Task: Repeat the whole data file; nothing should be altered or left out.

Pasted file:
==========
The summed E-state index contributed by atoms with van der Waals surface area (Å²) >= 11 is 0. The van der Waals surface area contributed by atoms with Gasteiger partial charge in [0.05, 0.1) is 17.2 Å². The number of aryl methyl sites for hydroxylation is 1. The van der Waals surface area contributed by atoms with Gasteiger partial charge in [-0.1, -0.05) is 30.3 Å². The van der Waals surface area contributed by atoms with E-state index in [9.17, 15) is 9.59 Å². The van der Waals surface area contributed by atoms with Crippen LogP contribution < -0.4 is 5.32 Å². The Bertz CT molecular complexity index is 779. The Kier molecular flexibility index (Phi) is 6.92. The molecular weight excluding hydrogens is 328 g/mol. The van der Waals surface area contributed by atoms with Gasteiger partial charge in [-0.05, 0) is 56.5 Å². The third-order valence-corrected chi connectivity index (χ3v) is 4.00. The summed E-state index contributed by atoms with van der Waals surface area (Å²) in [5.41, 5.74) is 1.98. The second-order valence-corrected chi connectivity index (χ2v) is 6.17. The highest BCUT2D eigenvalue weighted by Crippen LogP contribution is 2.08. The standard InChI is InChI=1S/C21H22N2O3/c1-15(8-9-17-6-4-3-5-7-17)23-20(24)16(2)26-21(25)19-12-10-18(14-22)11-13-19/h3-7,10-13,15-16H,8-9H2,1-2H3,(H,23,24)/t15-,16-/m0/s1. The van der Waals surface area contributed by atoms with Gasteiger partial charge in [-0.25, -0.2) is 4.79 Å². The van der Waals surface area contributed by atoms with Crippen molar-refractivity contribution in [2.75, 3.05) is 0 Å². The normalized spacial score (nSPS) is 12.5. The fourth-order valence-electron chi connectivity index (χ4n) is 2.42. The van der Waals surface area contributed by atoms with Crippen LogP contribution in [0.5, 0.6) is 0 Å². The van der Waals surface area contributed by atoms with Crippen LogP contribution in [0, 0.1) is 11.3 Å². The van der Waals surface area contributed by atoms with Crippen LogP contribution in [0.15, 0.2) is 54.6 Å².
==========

The summed E-state index contributed by atoms with van der Waals surface area (Å²) >= 11 is 0. The van der Waals surface area contributed by atoms with Gasteiger partial charge in [0.05, 0.1) is 17.2 Å². The number of aryl methyl sites for hydroxylation is 1. The van der Waals surface area contributed by atoms with Gasteiger partial charge in [-0.1, -0.05) is 30.3 Å². The van der Waals surface area contributed by atoms with E-state index in [9.17, 15) is 9.59 Å². The van der Waals surface area contributed by atoms with Crippen LogP contribution < -0.4 is 5.32 Å². The Bertz CT molecular complexity index is 779. The Kier molecular flexibility index (Phi) is 6.92. The molecular weight excluding hydrogens is 328 g/mol. The van der Waals surface area contributed by atoms with Gasteiger partial charge in [-0.05, 0) is 56.5 Å². The third-order valence-corrected chi connectivity index (χ3v) is 4.00. The summed E-state index contributed by atoms with van der Waals surface area (Å²) in [5.41, 5.74) is 1.98. The second-order valence-corrected chi connectivity index (χ2v) is 6.17. The highest BCUT2D eigenvalue weighted by Crippen LogP contribution is 2.08. The standard InChI is InChI=1S/C21H22N2O3/c1-15(8-9-17-6-4-3-5-7-17)23-20(24)16(2)26-21(25)19-12-10-18(14-22)11-13-19/h3-7,10-13,15-16H,8-9H2,1-2H3,(H,23,24)/t15-,16-/m0/s1. The van der Waals surface area contributed by atoms with Gasteiger partial charge in [-0.25, -0.2) is 4.79 Å². The van der Waals surface area contributed by atoms with Crippen molar-refractivity contribution in [2.75, 3.05) is 0 Å². The normalized spacial score (nSPS) is 12.5. The fourth-order valence-electron chi connectivity index (χ4n) is 2.42. The van der Waals surface area contributed by atoms with Crippen LogP contribution in [0.5, 0.6) is 0 Å². The van der Waals surface area contributed by atoms with Crippen LogP contribution in [0, 0.1) is 11.3 Å². The van der Waals surface area contributed by atoms with Crippen LogP contribution in [0.15, 0.2) is 54.6 Å².